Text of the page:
When to use affinché, in modo che, or così che?
Affinché, in modo che, and così che are not very common in oral Italian. However, they are in written language.
This is because they require congiuntivo (the subjunctive), which is a complex verb tense, and oral language doesn’t get along very well with complex rules.
We also use these words when we’re referring to someone different from the person we mentioned in the main sentence, like in the example below:
Pulisco io affinché tu possa riposarti.
I can clean so that you can rest.
In the sentence you just read, the person who is going to clean is not the same as the one who is going to rest.
What is the structure of affinché, in modo che, così che?
We usually use the subjunctive to talk about hopes, hypotheses, desires, fears, possibilities, and doubts.
We find it mostly after the main clause and it’s usually preceded by the conjunction che.
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As you can see, affinché, in modo che, and così che include the word che, so it’s easy to remember that they have to be followed by the subjunctive.
They trigger either the present subjunctive or the imperfect subjunctive.
As you can probably tell, we use the present subjunctive to talk about events that happen in the present, but also in the future:
Abbasso il volume affinché voi possiate studiare.
I’ll turn down the volume in order for you to be able to study.
And we use the imperfect subjunctive to talk about something that happened in the past:
Mi ha trattato molto bene così che io mi sentissi a mio agio.
She treated me very well so that I felt comfortable.
How to form the present and imperfect subjunctive?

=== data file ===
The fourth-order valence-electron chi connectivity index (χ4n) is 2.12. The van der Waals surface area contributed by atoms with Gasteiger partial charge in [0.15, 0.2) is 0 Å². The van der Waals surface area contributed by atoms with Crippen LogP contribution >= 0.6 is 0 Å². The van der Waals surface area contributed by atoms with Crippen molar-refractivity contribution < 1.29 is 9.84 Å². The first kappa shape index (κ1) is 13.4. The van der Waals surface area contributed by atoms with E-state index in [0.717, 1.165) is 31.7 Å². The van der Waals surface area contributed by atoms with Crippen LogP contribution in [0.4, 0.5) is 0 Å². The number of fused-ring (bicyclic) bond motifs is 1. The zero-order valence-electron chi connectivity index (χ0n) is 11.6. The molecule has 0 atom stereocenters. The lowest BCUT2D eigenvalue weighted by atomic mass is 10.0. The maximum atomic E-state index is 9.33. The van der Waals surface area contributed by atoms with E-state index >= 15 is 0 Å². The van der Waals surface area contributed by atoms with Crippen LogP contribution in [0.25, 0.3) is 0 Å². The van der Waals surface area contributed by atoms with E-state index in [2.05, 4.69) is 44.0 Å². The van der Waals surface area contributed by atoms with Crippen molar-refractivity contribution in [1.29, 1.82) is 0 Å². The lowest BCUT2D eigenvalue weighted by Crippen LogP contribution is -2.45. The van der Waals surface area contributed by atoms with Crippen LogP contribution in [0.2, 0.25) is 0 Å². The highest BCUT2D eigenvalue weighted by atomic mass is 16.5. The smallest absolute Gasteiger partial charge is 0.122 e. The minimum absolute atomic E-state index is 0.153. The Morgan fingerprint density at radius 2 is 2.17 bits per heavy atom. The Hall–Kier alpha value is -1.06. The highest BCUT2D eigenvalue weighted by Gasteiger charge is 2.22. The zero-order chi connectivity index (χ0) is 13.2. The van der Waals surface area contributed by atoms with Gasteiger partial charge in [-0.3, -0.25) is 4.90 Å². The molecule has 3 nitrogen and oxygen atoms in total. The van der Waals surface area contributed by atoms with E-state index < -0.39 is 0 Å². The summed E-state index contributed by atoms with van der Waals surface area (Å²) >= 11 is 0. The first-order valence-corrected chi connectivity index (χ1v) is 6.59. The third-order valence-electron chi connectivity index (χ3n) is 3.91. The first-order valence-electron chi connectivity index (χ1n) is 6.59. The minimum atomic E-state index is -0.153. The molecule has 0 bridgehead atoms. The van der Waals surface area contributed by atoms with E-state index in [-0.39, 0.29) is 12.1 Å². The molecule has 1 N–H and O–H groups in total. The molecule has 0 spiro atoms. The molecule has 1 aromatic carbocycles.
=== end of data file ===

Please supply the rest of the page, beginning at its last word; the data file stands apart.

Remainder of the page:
We’re going to give you a quick explanation of how to form the present and imperfect subjunctive of regular verbs.
To form the present of the subjunctive in Italian, you have to keep the root of the verb in the present of the indicative (parl-, ved-, part-) and add the correct endings, which are in bold in the table below:
In order to form the imperfect subjunctive in Italian, you have to remove –are, –ere, and –ire from the infinitive (the base form of the verb) and add the correct endings, which are in bold in the table below:
In modo da or in modo che?
To understand better when we use in modo da and when we use in modo che, have a look at the two sentences below and see how they differ:
Parlerò con Anna in modo da capire.
I’ll speak to Anna in order to understand.
Parlerò con Anna in modo che capisca.
I’ll speak to Anna in order for her to understand.
In the first sentence, the person who will speak to Anna and the person who wants to understand is the same.
In the second sentence, the person who will speak to Anna and the person who has to understand (= Anna) are different.
In the first sentence, we used the set phrase in modo da + infinitive (in order to), whereas in the second one, we used in modo che + subjunctive (in order for X to).
Again, when we use in modo che we have to continue the sentence with a verb in the subjunctive tense.
It’s the same with affinché and così che: they must be followed by the subjunctive.
We could simply say per + infinitive if it weren’t because the person we’re referring to is different from the other person we mention.
Affinché, in modo che, così che + subjunctive: examples
Let’s now have a look at some examples with affinché, in modo che, and così che:
Accompagnalo affinché non faccia tardi.
Go with him so that he’s not late.
Vieni con me in modo che io non sia da sola.
Come with me so that I’m not alone.
Pubblicheremo questo documento affinché tutti sappiano la verità.
We’ll publish this document so that everyone will know the truth.
Hanno pulito la casa così che i genitori non si arrabbiassero.
They cleaned the house in order for their parents not to get angry.
Abbiamo studiato tutta la settimana in modo che il professore fosse orgoglioso di noi.
We studied the whole week so that our teacher was proud of us.
L’ho chiamato affinché potessimo chiarire.
I called him in order for us to make up.
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